The cases of young Ukrainians crossing the border of Ukraine without their parents – accompanied by strangers, volunteers, distant relatives or even on their own – are striking and have become known around the world. Since the beginning of the war, the Right to Protection has been drawing the attention of the international community to the need to create standards to protect these children.
Tatiana Luzan, advocacy coordinator of the Right to Protection, spoke about the situation and work in this direction together with other organisations at the International Conference “War Aftermath: Reconsidering The Future Of Civil Society” in Warsaw. The topic of her presentation was the protection of children who cross the border unaccompanied and the harmonisation of Ukrainian and EU legislation in this area.
“Our foundation also received calls from parents who were desperate to send their children abroad with complete strangers because of the Russian atrocities going on at the time in Kharkiv, Zaporozhye and other cities. It was obvious to Right to Protection that it was time to intervene and also to involve colleagues from neighbouring countries in trying to resolve the situation,” Tetyana Luzan said.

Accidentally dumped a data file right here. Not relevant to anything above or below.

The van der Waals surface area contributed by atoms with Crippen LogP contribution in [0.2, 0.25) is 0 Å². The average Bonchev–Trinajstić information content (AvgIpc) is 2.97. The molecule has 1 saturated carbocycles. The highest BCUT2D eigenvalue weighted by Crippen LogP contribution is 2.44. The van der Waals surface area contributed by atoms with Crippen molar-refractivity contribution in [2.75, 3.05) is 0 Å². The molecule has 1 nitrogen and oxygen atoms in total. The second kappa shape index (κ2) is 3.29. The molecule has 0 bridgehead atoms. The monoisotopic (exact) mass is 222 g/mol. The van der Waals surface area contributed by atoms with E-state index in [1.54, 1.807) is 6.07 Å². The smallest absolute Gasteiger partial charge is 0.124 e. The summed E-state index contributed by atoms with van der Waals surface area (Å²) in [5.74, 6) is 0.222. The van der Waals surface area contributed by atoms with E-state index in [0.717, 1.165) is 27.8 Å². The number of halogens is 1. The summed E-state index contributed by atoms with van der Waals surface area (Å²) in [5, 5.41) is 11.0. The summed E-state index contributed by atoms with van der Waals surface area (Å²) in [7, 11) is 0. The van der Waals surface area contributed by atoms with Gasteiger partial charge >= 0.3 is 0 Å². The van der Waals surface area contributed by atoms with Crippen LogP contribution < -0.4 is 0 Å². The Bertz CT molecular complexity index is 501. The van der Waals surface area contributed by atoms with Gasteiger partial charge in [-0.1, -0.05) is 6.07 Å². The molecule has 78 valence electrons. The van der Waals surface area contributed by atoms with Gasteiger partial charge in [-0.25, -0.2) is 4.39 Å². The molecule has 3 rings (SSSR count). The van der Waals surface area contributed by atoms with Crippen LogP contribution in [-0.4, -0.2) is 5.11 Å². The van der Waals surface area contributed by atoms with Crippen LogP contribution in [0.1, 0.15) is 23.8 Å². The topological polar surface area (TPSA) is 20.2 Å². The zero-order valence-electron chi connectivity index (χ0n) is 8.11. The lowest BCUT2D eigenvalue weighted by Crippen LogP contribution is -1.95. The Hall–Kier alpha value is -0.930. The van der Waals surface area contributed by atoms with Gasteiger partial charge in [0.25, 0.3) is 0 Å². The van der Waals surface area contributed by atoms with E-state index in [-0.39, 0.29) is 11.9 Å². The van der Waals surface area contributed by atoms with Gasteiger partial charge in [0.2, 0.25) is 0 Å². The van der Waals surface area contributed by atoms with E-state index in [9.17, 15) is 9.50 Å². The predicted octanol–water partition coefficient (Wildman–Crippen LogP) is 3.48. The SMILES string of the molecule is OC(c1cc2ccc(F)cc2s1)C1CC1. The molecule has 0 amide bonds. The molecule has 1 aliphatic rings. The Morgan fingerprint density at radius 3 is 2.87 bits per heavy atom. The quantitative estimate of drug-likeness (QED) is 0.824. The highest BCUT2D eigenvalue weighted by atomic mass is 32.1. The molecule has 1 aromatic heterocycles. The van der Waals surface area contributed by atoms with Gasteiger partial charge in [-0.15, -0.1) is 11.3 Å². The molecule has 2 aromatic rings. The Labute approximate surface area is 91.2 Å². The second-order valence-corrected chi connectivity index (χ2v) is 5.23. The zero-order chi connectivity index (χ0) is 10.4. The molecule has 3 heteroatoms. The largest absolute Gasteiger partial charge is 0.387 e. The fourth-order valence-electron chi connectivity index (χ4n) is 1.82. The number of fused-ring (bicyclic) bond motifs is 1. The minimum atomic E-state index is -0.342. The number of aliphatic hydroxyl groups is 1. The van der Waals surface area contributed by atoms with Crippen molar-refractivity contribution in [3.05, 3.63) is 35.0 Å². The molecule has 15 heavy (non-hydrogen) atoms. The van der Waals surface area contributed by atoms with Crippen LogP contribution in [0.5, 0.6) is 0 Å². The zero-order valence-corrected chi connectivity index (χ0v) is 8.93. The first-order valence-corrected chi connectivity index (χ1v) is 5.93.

The joint efforts of Ukrainian and international organisations for the protection of children and women was to prepare a document defining at least minimum standards of protection for unaccompanied minors fleeing Ukraine after the Russian invasion on 24 February 2022. For example, on child custody and safety in another country as well as their safe return home later.
And the final draft was created and became a model for intergovernmental agreements regarding the proper maintenance of child rights, protection and custody.
Its recommendatory provisions are based on UN legal instruments as foundations and EU instruments. In particular, such as the EU Temporary Protection Directive and the related implementing decision on Ukraine, the European Parliament resolution of 7 April 2022 on EU protection of children and young people fleeing war in Ukraine.
“The standard also states that the return of unaccompanied children to Ukraine must be in accordance with the guidelines of the national authorities and in the best interests of the child. In this way, it is ensured that possible future obstacles to the return of young Ukrainians home to their parents are avoided. At the same time, the EU and member states have urged not to consider the termination of temporary protection as an automatic ground for sending Ukrainian children if the situation in Ukraine does not allow for a safe and lasting return to its territory,” Tatiana concluded.